Over 20% of Google searches are performed on a mobile device and when it comes to local searches, more than half are performed on mobile devices. Mobile web usage overtook desktop for the first time as far back as 2016 and only continues to grow/ The world has gone mobile so if your website isn’t yet optimised then this should be reason enough for a rebuild.
Your visitors aren’t sticking around for long or converting
Are your web analytics showing a high bounce rate? Or low average pages per visit? That might be because your prospects aren’t having a positive experience on your site, or they’re not finding it useful. Re-evaluate your target audience and your website goals, then redesign accordingly.
These days, a website ranks highly for having lots of original, high-quality content. If your website isn’t built with this current SEO trend in mind then it’s definitely time for an update.
Your website is slow
According to KISSmetrics, 47% of consumers expect a web page to load in 2 seconds or less and 40% of visitors will abandon a website that takes more than 3 seconds to load. How does your site bode under these statistics? Having a fast loading website will ensure visitors stick around and have a great experience.
How to improve your site speed
As internet users we expect the information we’re looking for to load in a matter of seconds. Regardless of what device we’re using, we need websites to load fast and flawlessly, and if they don’t, we won’t wait.
Google includes page speed in its ranking algorithm, so websites that don’t load quickly will appear in lower search results. Longer load times have also been shown to negatively affect conversions. Here are a couple of ways you can increase your page speed…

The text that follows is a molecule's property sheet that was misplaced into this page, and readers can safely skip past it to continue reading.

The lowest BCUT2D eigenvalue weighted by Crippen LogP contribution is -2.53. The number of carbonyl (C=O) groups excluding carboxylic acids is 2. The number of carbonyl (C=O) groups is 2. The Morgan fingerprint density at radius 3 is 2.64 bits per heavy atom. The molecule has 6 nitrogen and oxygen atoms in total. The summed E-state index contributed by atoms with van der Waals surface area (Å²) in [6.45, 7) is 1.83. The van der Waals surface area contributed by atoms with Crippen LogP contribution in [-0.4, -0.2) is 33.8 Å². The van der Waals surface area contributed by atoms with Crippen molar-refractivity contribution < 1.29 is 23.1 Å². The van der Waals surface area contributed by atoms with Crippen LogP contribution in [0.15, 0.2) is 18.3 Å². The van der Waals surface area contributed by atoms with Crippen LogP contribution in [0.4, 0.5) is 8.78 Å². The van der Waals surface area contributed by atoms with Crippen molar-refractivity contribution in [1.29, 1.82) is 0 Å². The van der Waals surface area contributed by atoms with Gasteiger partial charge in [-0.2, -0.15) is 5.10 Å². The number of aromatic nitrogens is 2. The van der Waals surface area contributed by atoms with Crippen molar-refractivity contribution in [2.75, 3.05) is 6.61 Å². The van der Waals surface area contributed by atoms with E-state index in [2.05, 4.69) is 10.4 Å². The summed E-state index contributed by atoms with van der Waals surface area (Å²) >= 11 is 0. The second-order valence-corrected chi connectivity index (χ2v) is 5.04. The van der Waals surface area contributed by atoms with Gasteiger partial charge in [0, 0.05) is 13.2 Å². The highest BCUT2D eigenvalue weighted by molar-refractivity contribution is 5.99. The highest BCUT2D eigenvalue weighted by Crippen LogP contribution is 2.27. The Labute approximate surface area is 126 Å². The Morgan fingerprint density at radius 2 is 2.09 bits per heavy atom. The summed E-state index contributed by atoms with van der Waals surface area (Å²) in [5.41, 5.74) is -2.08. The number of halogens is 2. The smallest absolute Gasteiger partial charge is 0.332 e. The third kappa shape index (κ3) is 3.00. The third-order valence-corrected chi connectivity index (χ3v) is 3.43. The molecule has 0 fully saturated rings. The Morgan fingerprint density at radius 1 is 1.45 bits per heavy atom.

High-quality images can capture attention and help visitors visualise the on-site experience, but they can slow the load time down. Consider scaling them appropriately so that they’re still high-res but considerably reduce the time it takes to load the page.
Simplify website design
You can evaluate your page speed and get custom recommendations with Google’s PageSpeed Insights tool.
Future proofing your website
Technology is a wonderful thing, and it’s ever-evolving and expanding. But that also means your business needs to somehow try and stay ahead of trends – particularly when it comes to website design. These days, a website usually has a shelf life of two years before it starts looking old and outdated. Luckily, there are a few ways you can future-proof your website so you don’t have to fork out for an entire redesign every few years…
Plan for the future
Knowing where you’re heading with your website and your business goals will help you procure a platform that works for now and in the future. A three year plan for the future of your online presence (and what you want to achieve with it) will help bring clarity to the areas you should focus on now and future plans might influence technology decisions you make shorter term too.
Keep it simple
While parallaxes and animations can look impressive, they can end up looking dated very quickly, especially as trends change. It’s all well and good for short campaigns but if you’re looking for longevity, keep it simple.
Make sure you invest time in regular updates and upgrades of your website system. This will make it easier to perform minor tweaks, ensure security is kept on top of as well as keeping your website looking fresh and current.
Looking for some more top tips? Watch our video.
Is your website secure?
Have you considered lately just how vulnerable your website may be? Security isn’t the first thing many of us think about when considering website performance but it’s one of the most critical elements of any website project.
A recent survey has revealed around 4.5 million cybercrimes were committed in England and Wales for the year ending March 2018. The Cyber Security Breaches Survey also estimated that two in five businesses were subject to cybercrime within the past twelve months in 2018. Crimes included file hijacking, identity theft, installing malware and viruses and retail and consumer fraud.
Is your CMS up to date?
If you aren’t using the latest version of your CMS then you’re not only failing to benefit from the latest functionality and features, but you’re potentially leaving the door wide open to hackers and malware programmes exploiting known security issues. Regularly updating your CMS is one of the simplest ways to maintain your site’s security – so get it done!
Check your passwords. Everyone knows they should use complex passwords, but how many of us actually do? It’s so important to use strong passwords to access your server and website admin area, and to enforce good password practices on your users.
Read our blog for more tips on how to keep your website secure.